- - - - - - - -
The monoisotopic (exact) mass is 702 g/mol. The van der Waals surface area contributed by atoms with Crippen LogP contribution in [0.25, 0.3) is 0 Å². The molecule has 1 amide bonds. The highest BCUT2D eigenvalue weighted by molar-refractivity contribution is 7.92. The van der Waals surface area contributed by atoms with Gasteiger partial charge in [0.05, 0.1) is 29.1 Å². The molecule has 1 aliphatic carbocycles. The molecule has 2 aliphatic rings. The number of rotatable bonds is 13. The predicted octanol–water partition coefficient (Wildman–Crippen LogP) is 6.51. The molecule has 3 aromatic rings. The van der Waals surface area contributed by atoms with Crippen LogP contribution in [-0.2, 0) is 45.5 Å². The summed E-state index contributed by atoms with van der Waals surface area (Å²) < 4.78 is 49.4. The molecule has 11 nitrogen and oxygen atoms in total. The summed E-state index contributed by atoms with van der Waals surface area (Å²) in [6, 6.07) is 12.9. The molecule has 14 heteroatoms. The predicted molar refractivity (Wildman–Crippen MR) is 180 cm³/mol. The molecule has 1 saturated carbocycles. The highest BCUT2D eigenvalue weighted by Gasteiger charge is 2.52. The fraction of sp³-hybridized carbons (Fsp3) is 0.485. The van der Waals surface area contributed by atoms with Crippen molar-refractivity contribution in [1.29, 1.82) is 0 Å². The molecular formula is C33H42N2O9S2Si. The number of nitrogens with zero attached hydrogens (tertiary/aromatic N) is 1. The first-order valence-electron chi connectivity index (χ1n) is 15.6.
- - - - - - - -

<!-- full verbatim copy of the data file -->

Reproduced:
The monoisotopic (exact) mass is 702 g/mol. The van der Waals surface area contributed by atoms with Crippen LogP contribution in [0.25, 0.3) is 0 Å². The molecule has 1 amide bonds. The highest BCUT2D eigenvalue weighted by molar-refractivity contribution is 7.92. The van der Waals surface area contributed by atoms with Gasteiger partial charge in [0.05, 0.1) is 29.1 Å². The molecule has 1 aliphatic carbocycles. The molecule has 2 aliphatic rings. The number of rotatable bonds is 13. The predicted octanol–water partition coefficient (Wildman–Crippen LogP) is 6.51. The molecule has 3 aromatic rings. The van der Waals surface area contributed by atoms with Crippen LogP contribution in [-0.2, 0) is 45.5 Å². The summed E-state index contributed by atoms with van der Waals surface area (Å²) < 4.78 is 49.4. The molecule has 11 nitrogen and oxygen atoms in total. The summed E-state index contributed by atoms with van der Waals surface area (Å²) in [6, 6.07) is 12.9. The molecule has 14 heteroatoms. The predicted molar refractivity (Wildman–Crippen MR) is 180 cm³/mol. The molecule has 1 saturated carbocycles. The highest BCUT2D eigenvalue weighted by Gasteiger charge is 2.52. The fraction of sp³-hybridized carbons (Fsp3) is 0.485. The van der Waals surface area contributed by atoms with Crippen molar-refractivity contribution in [1.29, 1.82) is 0 Å². The molecular formula is C33H42N2O9S2Si. The number of nitrogens with zero attached hydrogens (tertiary/aromatic N) is 1. The first-order valence-electron chi connectivity index (χ1n) is 15.6.